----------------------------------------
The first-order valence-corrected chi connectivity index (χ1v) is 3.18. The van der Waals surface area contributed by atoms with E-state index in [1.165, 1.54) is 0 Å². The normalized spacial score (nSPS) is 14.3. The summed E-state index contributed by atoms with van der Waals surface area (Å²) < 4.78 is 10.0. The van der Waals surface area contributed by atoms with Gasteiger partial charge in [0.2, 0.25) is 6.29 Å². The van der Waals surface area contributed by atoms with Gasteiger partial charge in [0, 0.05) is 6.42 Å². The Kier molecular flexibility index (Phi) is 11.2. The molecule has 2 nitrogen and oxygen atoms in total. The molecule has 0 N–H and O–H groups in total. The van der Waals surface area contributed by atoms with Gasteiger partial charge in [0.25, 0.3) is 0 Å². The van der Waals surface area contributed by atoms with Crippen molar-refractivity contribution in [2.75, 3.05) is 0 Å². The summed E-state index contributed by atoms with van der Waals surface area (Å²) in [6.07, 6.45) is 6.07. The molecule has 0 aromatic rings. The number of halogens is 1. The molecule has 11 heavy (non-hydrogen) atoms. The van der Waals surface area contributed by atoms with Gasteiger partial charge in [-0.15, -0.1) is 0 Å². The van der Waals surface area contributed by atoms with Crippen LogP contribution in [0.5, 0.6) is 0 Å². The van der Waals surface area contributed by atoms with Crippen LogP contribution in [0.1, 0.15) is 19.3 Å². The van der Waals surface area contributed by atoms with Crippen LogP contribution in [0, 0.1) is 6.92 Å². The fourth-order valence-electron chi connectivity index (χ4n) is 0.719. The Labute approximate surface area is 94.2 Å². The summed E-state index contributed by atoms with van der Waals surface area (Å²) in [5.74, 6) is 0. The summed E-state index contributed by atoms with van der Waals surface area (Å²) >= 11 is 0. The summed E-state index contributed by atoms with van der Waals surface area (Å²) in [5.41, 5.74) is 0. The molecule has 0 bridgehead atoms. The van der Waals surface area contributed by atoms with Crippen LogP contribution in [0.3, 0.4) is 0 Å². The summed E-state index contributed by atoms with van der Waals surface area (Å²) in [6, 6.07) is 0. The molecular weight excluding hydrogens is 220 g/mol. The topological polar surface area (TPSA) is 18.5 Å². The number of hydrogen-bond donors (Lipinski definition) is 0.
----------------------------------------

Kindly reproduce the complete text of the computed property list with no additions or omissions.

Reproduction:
The first-order valence-corrected chi connectivity index (χ1v) is 3.18. The van der Waals surface area contributed by atoms with E-state index in [1.165, 1.54) is 0 Å². The normalized spacial score (nSPS) is 14.3. The summed E-state index contributed by atoms with van der Waals surface area (Å²) < 4.78 is 10.0. The van der Waals surface area contributed by atoms with Gasteiger partial charge in [0.2, 0.25) is 6.29 Å². The van der Waals surface area contributed by atoms with Gasteiger partial charge in [0, 0.05) is 6.42 Å². The Kier molecular flexibility index (Phi) is 11.2. The molecule has 2 nitrogen and oxygen atoms in total. The molecule has 0 N–H and O–H groups in total. The van der Waals surface area contributed by atoms with Gasteiger partial charge in [0.25, 0.3) is 0 Å². The van der Waals surface area contributed by atoms with Crippen molar-refractivity contribution in [2.75, 3.05) is 0 Å². The summed E-state index contributed by atoms with van der Waals surface area (Å²) in [6.07, 6.45) is 6.07. The molecule has 0 aromatic rings. The number of halogens is 1. The molecule has 11 heavy (non-hydrogen) atoms. The van der Waals surface area contributed by atoms with Gasteiger partial charge in [-0.15, -0.1) is 0 Å². The van der Waals surface area contributed by atoms with Crippen LogP contribution in [0.5, 0.6) is 0 Å². The van der Waals surface area contributed by atoms with Crippen LogP contribution in [0.1, 0.15) is 19.3 Å². The van der Waals surface area contributed by atoms with Crippen LogP contribution in [0, 0.1) is 6.92 Å². The fourth-order valence-electron chi connectivity index (χ4n) is 0.719. The Labute approximate surface area is 94.2 Å². The summed E-state index contributed by atoms with van der Waals surface area (Å²) in [5.74, 6) is 0. The summed E-state index contributed by atoms with van der Waals surface area (Å²) >= 11 is 0. The summed E-state index contributed by atoms with van der Waals surface area (Å²) in [5.41, 5.74) is 0. The molecule has 0 bridgehead atoms. The van der Waals surface area contributed by atoms with Crippen LogP contribution in [0.3, 0.4) is 0 Å². The summed E-state index contributed by atoms with van der Waals surface area (Å²) in [6, 6.07) is 0. The molecular weight excluding hydrogens is 220 g/mol. The topological polar surface area (TPSA) is 18.5 Å². The number of hydrogen-bond donors (Lipinski definition) is 0.